Britian’s Spy Agency Intercepts Yahoo’s Webcam
Britain’s spy agency GCHQ has intercepted millions of people’s webcam chats and the stored still images of them. GCHQ files dating between 2008 and 2010 provided to the Guardian newspaper by the former U.S. National Security Agency (NSA) contractor Edward Snowden revealed that the surveillance programme, which is codenamed Optic Nerve, saved one image every five minutes from a random selection of Yahoo webcam chats and stored them on the agency databases. Apparently in a six month period in 2008 alone, GCHQ collected images from webcam chats of more than 1.8 million users globally.
The initial purpose behind the Optic Nerve which began as a prototype in 2008 was to test automated facial recognition, monitor GCHQ’s targets and uncover new ones according to the Guardian. Under the British law, there are restrictions for the British intelligence to access images of U.S. citizens. A GCHQ representative stated that “It is a long standing policy that we do not comment on intelligence matters.”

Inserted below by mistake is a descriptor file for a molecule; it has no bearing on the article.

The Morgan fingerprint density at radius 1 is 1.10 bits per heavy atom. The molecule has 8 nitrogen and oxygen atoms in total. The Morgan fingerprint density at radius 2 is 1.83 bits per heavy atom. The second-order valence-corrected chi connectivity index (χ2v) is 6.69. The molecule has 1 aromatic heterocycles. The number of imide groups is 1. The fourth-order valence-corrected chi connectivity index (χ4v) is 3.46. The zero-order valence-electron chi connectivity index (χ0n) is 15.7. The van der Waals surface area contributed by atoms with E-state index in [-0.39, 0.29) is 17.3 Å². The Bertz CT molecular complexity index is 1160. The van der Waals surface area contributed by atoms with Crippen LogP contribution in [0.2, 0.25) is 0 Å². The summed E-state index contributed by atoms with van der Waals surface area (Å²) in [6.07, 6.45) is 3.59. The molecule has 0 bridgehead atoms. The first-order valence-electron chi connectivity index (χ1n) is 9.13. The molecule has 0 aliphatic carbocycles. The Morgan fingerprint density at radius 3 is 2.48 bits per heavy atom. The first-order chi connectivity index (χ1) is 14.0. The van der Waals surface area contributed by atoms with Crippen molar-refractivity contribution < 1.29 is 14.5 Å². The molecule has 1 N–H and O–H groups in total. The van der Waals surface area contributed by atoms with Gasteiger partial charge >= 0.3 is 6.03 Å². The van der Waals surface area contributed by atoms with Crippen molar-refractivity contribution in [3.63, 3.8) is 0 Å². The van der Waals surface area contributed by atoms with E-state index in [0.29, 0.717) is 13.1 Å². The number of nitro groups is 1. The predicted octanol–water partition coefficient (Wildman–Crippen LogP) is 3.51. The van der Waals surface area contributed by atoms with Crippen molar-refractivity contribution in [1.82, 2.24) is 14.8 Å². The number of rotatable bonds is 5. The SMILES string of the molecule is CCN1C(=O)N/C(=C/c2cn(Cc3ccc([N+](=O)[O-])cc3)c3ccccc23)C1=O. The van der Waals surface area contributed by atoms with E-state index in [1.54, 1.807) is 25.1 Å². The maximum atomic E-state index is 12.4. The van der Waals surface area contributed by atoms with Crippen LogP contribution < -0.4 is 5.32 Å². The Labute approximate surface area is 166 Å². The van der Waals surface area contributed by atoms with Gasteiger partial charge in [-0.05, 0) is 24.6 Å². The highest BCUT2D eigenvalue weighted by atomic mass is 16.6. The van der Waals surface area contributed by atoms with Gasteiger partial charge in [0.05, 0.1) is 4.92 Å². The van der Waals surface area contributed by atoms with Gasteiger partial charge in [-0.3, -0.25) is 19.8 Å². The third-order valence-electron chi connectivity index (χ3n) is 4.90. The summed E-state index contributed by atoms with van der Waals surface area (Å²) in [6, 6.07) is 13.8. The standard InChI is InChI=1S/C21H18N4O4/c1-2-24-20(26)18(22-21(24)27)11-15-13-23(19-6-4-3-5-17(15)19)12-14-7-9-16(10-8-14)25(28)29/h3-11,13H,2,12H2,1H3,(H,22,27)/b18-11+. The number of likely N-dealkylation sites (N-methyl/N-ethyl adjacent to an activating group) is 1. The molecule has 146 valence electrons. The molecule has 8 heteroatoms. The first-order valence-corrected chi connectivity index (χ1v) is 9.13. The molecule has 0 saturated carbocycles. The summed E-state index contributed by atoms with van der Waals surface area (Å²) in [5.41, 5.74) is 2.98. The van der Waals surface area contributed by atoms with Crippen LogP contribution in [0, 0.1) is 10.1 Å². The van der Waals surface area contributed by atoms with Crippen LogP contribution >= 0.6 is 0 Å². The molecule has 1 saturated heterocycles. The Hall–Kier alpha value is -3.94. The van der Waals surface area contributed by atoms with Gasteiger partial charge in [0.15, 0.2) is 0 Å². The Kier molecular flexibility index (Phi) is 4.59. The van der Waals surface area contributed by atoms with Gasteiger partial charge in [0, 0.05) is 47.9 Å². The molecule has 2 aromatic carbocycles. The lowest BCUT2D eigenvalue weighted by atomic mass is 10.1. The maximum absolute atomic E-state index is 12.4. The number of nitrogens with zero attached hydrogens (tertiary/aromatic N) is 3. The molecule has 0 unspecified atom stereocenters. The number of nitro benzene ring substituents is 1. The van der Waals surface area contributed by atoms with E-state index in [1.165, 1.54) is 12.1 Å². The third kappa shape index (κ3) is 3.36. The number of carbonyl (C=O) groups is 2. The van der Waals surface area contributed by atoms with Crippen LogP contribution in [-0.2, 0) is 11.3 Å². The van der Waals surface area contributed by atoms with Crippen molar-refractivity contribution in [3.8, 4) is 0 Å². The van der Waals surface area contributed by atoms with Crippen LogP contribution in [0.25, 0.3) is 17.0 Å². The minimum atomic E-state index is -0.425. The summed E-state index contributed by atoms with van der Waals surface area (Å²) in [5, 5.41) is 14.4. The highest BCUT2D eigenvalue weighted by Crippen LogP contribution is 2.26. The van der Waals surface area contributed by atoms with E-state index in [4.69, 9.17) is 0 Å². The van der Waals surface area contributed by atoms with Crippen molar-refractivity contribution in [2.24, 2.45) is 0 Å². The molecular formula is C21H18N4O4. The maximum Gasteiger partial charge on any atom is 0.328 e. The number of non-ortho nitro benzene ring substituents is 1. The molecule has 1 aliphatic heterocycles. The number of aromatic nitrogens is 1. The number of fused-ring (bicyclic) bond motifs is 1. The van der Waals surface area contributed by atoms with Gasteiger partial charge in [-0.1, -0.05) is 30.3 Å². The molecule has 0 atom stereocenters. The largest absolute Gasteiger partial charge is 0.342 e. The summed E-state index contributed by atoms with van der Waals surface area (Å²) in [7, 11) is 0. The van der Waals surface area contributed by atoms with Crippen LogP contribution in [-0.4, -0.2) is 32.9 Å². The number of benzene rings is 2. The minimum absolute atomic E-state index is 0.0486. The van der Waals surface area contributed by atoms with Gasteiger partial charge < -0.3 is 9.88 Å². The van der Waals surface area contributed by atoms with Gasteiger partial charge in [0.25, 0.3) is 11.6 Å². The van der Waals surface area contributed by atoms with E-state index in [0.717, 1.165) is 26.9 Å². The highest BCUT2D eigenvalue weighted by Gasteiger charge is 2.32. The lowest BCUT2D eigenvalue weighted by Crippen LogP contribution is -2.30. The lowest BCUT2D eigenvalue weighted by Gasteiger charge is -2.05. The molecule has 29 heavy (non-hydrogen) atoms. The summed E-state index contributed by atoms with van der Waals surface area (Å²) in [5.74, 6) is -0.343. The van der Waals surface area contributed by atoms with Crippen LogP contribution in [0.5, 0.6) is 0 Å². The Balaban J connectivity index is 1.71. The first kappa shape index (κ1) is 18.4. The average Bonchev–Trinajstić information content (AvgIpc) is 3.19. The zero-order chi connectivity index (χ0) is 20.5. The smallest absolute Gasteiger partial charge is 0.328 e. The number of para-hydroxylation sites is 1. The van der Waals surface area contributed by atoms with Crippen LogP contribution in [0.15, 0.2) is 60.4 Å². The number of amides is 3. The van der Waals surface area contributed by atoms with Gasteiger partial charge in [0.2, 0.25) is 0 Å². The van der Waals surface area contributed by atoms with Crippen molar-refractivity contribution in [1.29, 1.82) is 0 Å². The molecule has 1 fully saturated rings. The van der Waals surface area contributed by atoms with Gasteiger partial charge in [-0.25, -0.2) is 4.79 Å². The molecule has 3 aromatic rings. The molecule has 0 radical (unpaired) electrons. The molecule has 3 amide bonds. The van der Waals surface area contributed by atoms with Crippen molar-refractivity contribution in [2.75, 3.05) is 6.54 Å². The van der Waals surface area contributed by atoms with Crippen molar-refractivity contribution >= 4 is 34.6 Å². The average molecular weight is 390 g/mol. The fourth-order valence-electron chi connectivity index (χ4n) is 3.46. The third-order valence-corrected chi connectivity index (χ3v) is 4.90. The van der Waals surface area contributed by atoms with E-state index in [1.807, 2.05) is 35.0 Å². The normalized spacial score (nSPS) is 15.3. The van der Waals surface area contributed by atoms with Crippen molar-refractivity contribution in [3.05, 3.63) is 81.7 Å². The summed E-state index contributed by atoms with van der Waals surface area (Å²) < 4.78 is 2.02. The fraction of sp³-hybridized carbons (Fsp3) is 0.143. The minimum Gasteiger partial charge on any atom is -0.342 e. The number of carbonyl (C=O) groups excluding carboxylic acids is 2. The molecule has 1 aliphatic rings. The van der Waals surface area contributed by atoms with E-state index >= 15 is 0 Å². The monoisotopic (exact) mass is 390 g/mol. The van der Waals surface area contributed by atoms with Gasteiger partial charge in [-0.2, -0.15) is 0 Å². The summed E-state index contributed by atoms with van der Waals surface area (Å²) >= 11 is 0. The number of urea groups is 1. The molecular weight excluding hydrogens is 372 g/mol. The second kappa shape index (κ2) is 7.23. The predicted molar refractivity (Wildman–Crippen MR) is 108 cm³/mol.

According to the Guardian, the webcam information was fed into the NSA’s search tool and all of the policy documents were available to NSA analysts which is another sign of the information sharing between U.S. and British spy agencies which has caused a quite bit of angry within the public as well as the politicians in both of the countries. However it is not clear as to how the NSA had access to the actual database of the Yahoo webcam images and Yahoo said that it was unaware of such interceptions. Yahoo’s spokeswoman Suzanne Philion stated in an email that they “were not aware of nor would (they) condone this reported activity.” If the report by Guardian is true apparently it “represents a whole new level of violation of our users’ privacy that is completely unacceptable.”
According to the newspaper “discussing efforts to make the interface “safer to use,” GCHQ noted that current “naïve” pornography detectors assessed the amount of flesh in any given shot, and so attracted lots of false positives by incorrectly tagging shots of people’s faces as pornography.” Under Optic Nerve, GCHQ tried to limit its staff’s ability to see the webcam images, but they could still see the images of people with similar usernames to intelligence targets. Eventually the spy agency excluded images in which the software had not detected any faces from search results to prevent staff from accessing explicit images.